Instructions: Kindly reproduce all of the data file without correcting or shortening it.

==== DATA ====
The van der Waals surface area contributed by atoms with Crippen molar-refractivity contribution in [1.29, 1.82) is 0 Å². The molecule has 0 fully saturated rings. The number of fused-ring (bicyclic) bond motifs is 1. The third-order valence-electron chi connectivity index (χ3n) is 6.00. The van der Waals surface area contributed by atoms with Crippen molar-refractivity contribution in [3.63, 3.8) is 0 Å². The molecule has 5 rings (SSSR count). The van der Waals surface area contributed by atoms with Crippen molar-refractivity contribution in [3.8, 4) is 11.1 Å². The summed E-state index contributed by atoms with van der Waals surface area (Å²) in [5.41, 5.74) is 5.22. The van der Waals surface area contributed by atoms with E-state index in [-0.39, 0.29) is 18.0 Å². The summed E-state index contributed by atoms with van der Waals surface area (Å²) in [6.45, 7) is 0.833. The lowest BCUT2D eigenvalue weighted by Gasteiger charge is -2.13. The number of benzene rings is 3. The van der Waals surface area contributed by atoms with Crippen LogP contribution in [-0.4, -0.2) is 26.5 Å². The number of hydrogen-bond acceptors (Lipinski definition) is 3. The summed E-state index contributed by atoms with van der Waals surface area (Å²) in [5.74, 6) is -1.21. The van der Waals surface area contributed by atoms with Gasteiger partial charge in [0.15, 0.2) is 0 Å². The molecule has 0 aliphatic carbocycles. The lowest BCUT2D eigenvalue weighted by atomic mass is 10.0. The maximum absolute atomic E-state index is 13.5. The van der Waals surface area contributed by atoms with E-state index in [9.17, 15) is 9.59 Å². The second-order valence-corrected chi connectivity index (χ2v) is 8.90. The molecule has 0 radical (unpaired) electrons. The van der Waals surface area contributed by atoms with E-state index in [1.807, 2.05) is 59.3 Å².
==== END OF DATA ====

The van der Waals surface area contributed by atoms with Crippen molar-refractivity contribution in [1.29, 1.82) is 0 Å². The molecule has 0 fully saturated rings. The number of fused-ring (bicyclic) bond motifs is 1. The third-order valence-electron chi connectivity index (χ3n) is 6.00. The van der Waals surface area contributed by atoms with Crippen molar-refractivity contribution in [3.63, 3.8) is 0 Å². The molecule has 5 rings (SSSR count). The van der Waals surface area contributed by atoms with Crippen molar-refractivity contribution in [3.8, 4) is 11.1 Å². The summed E-state index contributed by atoms with van der Waals surface area (Å²) in [5.41, 5.74) is 5.22. The van der Waals surface area contributed by atoms with E-state index in [-0.39, 0.29) is 18.0 Å². The summed E-state index contributed by atoms with van der Waals surface area (Å²) in [6.45, 7) is 0.833. The lowest BCUT2D eigenvalue weighted by Gasteiger charge is -2.13. The number of benzene rings is 3. The van der Waals surface area contributed by atoms with Crippen LogP contribution in [-0.4, -0.2) is 26.5 Å². The number of hydrogen-bond acceptors (Lipinski definition) is 3. The summed E-state index contributed by atoms with van der Waals surface area (Å²) in [5.74, 6) is -1.21. The van der Waals surface area contributed by atoms with Gasteiger partial charge in [0.15, 0.2) is 0 Å². The molecule has 0 aliphatic carbocycles. The lowest BCUT2D eigenvalue weighted by atomic mass is 10.0. The maximum absolute atomic E-state index is 13.5. The van der Waals surface area contributed by atoms with E-state index in [9.17, 15) is 9.59 Å². The second-order valence-corrected chi connectivity index (χ2v) is 8.90. The molecule has 0 radical (unpaired) electrons. The van der Waals surface area contributed by atoms with E-state index in [1.807, 2.05) is 59.3 Å².